How will NASA conquere Mars? It starts with the robots

For decades, NASA has been working to send humans to Mars. Now, the space agency has revealed a detailed plan for how to get there by the 2030s.

In a new report the space agency launched a three-stage program for developing the technology and logistics necessary to reach Mars and establish a sustainable colony on the planet’s surface. While there is no set date for a crewed mission, NASA scientists hope to have colonists working and living on Mars within the next few decades.

These three major phases will hopefully lead to an operational Mars colony. The first, titled the “Earth Reliant” stage, is already underway aboard the International Space Station as NASA continues to test new technologies that might make a deep-space mission possible.

NASA is also working on developing new ways to power and communicate with vessels destined for deep space, like solar-powered engines and lasers for rapid communications with Earth.

In the second stage, called “Proving Ground,” NASA will learn how to perform complex tasks during longer missions into deep space. They’ll venture beyond the space station, mainly working in the space around the moon. The goals for this stage include testing deep-space habitation facilities as well as capturing an asteroid and bringing it back into orbit.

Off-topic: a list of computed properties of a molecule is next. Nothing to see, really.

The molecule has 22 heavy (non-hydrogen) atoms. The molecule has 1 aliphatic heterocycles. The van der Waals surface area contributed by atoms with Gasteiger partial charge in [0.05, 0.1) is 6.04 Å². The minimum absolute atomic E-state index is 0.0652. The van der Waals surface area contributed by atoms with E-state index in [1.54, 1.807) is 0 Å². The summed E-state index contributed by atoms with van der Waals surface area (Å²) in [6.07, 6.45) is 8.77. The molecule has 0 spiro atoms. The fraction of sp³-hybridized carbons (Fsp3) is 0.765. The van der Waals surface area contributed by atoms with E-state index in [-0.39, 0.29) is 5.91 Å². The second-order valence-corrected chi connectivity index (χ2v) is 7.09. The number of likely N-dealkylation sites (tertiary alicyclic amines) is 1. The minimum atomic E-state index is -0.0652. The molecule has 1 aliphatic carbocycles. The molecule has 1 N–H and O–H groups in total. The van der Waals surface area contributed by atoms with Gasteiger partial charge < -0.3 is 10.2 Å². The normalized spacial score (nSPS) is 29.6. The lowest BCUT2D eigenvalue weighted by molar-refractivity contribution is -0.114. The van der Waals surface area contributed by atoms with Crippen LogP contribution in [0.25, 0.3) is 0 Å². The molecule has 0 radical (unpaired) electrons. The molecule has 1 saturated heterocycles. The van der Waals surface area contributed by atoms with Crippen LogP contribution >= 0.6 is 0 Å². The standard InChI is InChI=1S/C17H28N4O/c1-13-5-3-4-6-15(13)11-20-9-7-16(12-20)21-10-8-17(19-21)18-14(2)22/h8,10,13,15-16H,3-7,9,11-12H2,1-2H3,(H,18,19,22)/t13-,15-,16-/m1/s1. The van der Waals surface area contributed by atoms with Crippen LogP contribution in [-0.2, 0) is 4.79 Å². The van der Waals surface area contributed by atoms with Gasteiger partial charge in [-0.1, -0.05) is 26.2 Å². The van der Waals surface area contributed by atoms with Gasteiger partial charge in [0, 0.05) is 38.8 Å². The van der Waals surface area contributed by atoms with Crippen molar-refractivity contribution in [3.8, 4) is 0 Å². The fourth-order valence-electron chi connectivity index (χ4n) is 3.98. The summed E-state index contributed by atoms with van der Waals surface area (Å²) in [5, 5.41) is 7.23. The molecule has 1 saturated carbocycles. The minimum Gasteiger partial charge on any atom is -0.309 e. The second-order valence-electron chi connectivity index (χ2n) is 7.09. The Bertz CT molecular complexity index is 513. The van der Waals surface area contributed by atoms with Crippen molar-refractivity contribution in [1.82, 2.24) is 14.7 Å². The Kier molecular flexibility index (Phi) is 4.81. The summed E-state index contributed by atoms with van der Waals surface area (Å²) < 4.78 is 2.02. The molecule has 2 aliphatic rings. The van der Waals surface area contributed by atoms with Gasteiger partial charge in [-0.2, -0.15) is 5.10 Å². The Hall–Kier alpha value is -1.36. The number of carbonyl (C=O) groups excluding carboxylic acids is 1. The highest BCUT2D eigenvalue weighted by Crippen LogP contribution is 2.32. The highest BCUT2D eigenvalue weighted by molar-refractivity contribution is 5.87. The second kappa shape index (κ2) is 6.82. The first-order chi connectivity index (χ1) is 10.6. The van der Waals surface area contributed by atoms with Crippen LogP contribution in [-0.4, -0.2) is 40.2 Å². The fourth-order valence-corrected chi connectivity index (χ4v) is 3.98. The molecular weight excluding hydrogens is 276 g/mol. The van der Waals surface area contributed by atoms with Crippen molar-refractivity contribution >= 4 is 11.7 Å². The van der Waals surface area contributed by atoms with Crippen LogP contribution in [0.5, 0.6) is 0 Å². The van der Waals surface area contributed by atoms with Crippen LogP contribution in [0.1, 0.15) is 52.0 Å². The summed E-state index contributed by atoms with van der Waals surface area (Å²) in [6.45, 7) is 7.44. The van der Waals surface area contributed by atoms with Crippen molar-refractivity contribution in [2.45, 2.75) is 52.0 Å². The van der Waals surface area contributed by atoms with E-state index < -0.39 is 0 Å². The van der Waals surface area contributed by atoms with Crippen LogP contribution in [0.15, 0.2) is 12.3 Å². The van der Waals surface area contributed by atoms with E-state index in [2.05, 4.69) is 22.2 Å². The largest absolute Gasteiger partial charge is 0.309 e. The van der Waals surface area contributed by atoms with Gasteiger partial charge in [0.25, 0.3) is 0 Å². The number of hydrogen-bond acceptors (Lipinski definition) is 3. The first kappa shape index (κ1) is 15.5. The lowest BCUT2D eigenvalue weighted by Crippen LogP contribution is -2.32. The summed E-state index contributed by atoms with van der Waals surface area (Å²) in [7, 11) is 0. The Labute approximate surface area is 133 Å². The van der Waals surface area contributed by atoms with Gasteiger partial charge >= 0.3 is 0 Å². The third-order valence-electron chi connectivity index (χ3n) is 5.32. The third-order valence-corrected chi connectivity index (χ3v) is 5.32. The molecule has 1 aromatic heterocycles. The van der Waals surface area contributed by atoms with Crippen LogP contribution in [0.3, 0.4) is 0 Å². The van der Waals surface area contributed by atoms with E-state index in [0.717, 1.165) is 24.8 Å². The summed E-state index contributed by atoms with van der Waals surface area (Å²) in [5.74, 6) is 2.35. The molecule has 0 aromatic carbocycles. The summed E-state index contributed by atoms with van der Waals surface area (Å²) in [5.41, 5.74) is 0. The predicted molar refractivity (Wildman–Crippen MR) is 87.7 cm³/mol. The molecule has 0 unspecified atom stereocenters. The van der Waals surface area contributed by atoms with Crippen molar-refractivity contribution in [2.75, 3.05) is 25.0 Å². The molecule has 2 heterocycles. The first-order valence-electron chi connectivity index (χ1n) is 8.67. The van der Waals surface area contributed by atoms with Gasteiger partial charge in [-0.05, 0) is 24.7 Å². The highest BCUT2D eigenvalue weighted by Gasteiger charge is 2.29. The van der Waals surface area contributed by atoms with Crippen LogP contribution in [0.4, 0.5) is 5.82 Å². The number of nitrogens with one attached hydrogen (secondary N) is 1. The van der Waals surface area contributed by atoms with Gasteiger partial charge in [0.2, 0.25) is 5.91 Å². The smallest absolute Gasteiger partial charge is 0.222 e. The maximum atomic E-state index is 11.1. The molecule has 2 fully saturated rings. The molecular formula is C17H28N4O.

The final “Earth Independent” stage will mark the launch of NASA’s first manned spacecraft to orbit Mars and eventually establish a Martian colony, Sarah Knapton reports for The Telegraph.

While the report lays out a road map for the years ahead, there is still a lot of work to be done before people can safely voyage to Mars. But according to NASA’s report, it will be worth the wait: “With humans on Mars, we will be able to advance science and technology in ways only dreamed of with current robotic explorers.”

Sources: http://www.smithsonianmag.com/smart-news/heres-how-nasa-wants-get-mars-180956895/?no-ist
Image credit: http://www.science-et-vie.com/wp-content/uploads/2012/08/Curiosity_NASA.jpg